According to the Nikkei, the total investment in the project is estimated at 800 billion yen ($7 billion), with the Japanese government expected to provide up to half the amount.
Japan's top auto parts maker Denso is also looking to participate through such steps as setting up equipment at the site.
The Toyota Motor group member seeks stable supplies of chips used in its auto parts. Sony may also take a minority stake in a new company that will manage the factory, which will be in Kumamoto Prefecture, on land owned by Sony and in an area adjacent to the latter's image sensor factory, according to multiple people familiar with the matter.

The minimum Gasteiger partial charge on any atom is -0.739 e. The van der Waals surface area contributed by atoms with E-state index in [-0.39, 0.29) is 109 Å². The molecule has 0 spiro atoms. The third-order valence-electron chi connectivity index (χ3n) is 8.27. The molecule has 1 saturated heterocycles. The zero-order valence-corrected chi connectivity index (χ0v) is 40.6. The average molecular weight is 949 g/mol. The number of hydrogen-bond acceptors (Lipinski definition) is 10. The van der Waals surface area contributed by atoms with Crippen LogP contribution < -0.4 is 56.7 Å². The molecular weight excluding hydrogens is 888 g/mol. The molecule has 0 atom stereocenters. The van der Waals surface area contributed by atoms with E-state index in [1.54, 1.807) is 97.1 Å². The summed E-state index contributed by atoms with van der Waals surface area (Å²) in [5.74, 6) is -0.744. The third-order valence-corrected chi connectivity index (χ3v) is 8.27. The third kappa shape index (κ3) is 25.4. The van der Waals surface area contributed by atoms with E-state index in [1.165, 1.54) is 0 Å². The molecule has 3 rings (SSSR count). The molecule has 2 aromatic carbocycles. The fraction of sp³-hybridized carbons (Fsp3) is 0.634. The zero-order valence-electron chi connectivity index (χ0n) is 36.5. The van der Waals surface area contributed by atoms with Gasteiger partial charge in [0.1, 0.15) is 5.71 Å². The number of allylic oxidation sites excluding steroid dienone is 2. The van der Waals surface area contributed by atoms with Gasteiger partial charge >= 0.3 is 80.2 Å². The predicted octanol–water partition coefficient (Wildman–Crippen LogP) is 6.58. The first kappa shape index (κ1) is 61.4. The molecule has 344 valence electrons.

The factory will make semiconductors used in camera image sensors, as well as chips for automobiles and other products, and is slated to go into operation by 2024, the people said.
Plans for the facility -- which would be TSMC's first chip production operation in Japan -- come as the global tech industry grapples with unprecedented semiconductor shortages and supply chain disruptions.
The Japanese government, which is increasingly concerned about maintaining supply chain stability amid the chip shortage and rising tensions surrounding the Taiwan Strait, will support the project with subsidies, Nikkei learned. In exchange for subsidies, the government will seek a commitment that chip supplies to the Japanese market will take priority.